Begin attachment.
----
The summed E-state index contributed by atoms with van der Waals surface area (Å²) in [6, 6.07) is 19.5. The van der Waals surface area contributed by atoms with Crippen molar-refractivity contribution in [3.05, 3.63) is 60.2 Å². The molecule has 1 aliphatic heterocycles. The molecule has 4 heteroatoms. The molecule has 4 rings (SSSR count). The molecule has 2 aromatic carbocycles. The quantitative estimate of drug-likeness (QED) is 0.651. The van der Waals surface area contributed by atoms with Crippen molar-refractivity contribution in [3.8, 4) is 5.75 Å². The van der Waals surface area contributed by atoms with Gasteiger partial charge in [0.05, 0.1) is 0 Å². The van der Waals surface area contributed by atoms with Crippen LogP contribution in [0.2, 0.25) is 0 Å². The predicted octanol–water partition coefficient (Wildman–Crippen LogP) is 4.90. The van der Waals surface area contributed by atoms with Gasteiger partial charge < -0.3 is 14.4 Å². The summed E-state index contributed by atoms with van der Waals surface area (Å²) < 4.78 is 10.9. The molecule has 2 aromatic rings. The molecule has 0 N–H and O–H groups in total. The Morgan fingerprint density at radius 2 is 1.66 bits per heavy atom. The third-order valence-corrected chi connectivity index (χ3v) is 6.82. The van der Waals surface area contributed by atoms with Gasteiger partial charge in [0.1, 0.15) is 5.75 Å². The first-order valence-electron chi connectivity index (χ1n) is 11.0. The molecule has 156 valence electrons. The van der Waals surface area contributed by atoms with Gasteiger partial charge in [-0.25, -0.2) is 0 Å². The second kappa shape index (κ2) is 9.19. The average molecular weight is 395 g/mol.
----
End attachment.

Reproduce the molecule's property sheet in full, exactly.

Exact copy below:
The summed E-state index contributed by atoms with van der Waals surface area (Å²) in [6, 6.07) is 19.5. The van der Waals surface area contributed by atoms with Crippen molar-refractivity contribution in [3.05, 3.63) is 60.2 Å². The molecule has 1 aliphatic heterocycles. The molecule has 4 heteroatoms. The molecule has 4 rings (SSSR count). The molecule has 2 aromatic carbocycles. The quantitative estimate of drug-likeness (QED) is 0.651. The van der Waals surface area contributed by atoms with Crippen molar-refractivity contribution in [3.8, 4) is 5.75 Å². The van der Waals surface area contributed by atoms with Gasteiger partial charge in [0.05, 0.1) is 0 Å². The van der Waals surface area contributed by atoms with Crippen LogP contribution in [0.2, 0.25) is 0 Å². The predicted octanol–water partition coefficient (Wildman–Crippen LogP) is 4.90. The van der Waals surface area contributed by atoms with Gasteiger partial charge < -0.3 is 14.4 Å². The summed E-state index contributed by atoms with van der Waals surface area (Å²) < 4.78 is 10.9. The molecule has 2 aromatic rings. The molecule has 0 N–H and O–H groups in total. The Morgan fingerprint density at radius 2 is 1.66 bits per heavy atom. The third-order valence-corrected chi connectivity index (χ3v) is 6.82. The van der Waals surface area contributed by atoms with Gasteiger partial charge in [0.1, 0.15) is 5.75 Å². The first-order valence-electron chi connectivity index (χ1n) is 11.0. The molecule has 156 valence electrons. The van der Waals surface area contributed by atoms with Gasteiger partial charge in [-0.25, -0.2) is 0 Å². The second kappa shape index (κ2) is 9.19. The average molecular weight is 395 g/mol.